Disclaimer: I do not own the Phantom of the Opera characters, but I do own the slightly AU world of this story.
Summary: Christine finds beauty in the darkness – at a price.
Rating: K+ (PG)
Author's Note: This is what is known in the Xenaverse as an uber: a story where the setting is changed somewhat, but the essence of the characters remains the same (a bit like AU, but stranger). It is partly fantasy, partly allegory, partly a perfectly ordinary story about ordinary people. How much would you suffer to be happy? What would you give up so that someone you love could be happy? And would it be worth it?
Dedication: This story is dedicated to the memory of my grandmother, who taught me to see beauty in darkness, to hear music in words, and to love without regrets.
They said Raoul de Chagny had sold his soul to the devil for a wife like Christine, and did well out of the bargain. But then, gossip cannot always be right.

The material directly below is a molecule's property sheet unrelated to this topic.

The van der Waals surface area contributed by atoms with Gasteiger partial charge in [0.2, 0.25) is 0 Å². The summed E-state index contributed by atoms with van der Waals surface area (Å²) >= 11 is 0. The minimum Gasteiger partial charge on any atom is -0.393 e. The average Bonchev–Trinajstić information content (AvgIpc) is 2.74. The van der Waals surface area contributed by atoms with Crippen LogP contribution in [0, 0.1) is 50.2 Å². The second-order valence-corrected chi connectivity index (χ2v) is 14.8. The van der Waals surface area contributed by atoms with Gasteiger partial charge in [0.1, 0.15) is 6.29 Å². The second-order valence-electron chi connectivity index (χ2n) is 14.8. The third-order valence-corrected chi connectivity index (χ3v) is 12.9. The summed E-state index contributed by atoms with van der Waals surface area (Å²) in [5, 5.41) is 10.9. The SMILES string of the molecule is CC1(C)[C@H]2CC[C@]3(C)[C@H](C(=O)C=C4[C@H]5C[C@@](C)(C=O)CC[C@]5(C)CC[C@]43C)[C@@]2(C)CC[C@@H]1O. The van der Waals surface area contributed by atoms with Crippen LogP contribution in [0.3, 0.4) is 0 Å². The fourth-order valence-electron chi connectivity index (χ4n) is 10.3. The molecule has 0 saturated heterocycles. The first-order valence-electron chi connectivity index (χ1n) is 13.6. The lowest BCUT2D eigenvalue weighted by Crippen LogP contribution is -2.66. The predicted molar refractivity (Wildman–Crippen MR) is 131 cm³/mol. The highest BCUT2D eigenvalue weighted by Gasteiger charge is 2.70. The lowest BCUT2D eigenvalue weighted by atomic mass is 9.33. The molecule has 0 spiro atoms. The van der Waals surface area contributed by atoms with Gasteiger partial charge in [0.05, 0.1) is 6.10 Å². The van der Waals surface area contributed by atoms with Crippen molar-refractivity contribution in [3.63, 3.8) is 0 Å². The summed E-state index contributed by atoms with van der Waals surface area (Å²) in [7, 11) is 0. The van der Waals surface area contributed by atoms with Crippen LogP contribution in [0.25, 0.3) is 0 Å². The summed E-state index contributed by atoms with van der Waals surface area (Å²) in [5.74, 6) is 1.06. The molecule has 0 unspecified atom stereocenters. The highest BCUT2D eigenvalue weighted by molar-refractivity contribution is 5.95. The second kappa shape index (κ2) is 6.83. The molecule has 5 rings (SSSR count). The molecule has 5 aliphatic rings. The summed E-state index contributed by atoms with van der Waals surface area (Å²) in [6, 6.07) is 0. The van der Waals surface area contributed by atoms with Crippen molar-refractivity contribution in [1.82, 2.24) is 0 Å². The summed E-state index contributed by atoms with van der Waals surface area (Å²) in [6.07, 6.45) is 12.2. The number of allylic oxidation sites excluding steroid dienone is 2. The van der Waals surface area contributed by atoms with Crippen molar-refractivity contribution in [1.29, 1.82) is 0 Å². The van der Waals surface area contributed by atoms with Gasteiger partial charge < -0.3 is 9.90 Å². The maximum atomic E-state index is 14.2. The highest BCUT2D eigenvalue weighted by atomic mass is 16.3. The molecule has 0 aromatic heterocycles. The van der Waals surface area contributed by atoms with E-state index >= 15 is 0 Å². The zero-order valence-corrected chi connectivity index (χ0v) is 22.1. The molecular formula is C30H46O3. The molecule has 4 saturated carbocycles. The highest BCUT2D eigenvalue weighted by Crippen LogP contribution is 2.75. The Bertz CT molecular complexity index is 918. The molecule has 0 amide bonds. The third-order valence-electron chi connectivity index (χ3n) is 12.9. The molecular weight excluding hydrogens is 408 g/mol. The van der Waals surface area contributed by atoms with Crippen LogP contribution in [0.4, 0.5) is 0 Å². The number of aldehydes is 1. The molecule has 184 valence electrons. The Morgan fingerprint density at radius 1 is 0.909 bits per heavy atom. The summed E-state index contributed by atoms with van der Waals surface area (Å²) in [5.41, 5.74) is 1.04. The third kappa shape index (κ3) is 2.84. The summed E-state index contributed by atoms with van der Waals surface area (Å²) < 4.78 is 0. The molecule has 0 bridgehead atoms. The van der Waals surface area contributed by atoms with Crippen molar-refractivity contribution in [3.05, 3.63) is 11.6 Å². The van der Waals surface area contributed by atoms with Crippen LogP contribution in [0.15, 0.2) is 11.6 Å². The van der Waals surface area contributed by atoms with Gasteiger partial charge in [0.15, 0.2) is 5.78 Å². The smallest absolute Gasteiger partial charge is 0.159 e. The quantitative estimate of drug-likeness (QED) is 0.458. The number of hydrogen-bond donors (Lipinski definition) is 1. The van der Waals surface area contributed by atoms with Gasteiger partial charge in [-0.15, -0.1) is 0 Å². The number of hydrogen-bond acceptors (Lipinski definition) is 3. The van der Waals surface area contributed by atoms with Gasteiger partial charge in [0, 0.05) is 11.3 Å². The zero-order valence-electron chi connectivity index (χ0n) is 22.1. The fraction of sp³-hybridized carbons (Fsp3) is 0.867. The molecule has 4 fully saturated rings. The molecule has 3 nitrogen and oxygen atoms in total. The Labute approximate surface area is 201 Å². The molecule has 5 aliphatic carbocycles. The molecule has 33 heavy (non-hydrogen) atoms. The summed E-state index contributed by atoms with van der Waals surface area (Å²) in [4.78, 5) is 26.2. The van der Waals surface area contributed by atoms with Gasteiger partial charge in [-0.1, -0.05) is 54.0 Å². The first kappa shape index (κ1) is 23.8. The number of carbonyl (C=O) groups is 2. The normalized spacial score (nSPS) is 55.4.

First they said Christine de Chagny was foreign, and that was true, but not in the way they meant it.
Then they said Christine de Chagny was beautiful, and that was true, but not in the way they meant it.
Later, they would say Christine de Chagny was happy.
Her days began a minute after sunrise. She would kiss her husband, slip on her dressing-gown and see to her toilet, have a word about dinner plans with the cook, then run lightly back upstairs to the nursery, indifferent to the pain in her back, in time to see the children wake up. There was nothing more beautiful to her or more precious than those first fleeting moments: their fuzzy heads lifting heavy from the pillows, the little fists rubbing sleep-misted eyes, that first joyous cry of 'Mama!' that greeted her from the two of them. Twins, a boy and a girl. She had never known wonder like the moment when she first held them and knew that they had come from her, that she had protected them with her own flesh and bones. It was the first time she had felt proud of what her body could do. It was the first time she had understood herself.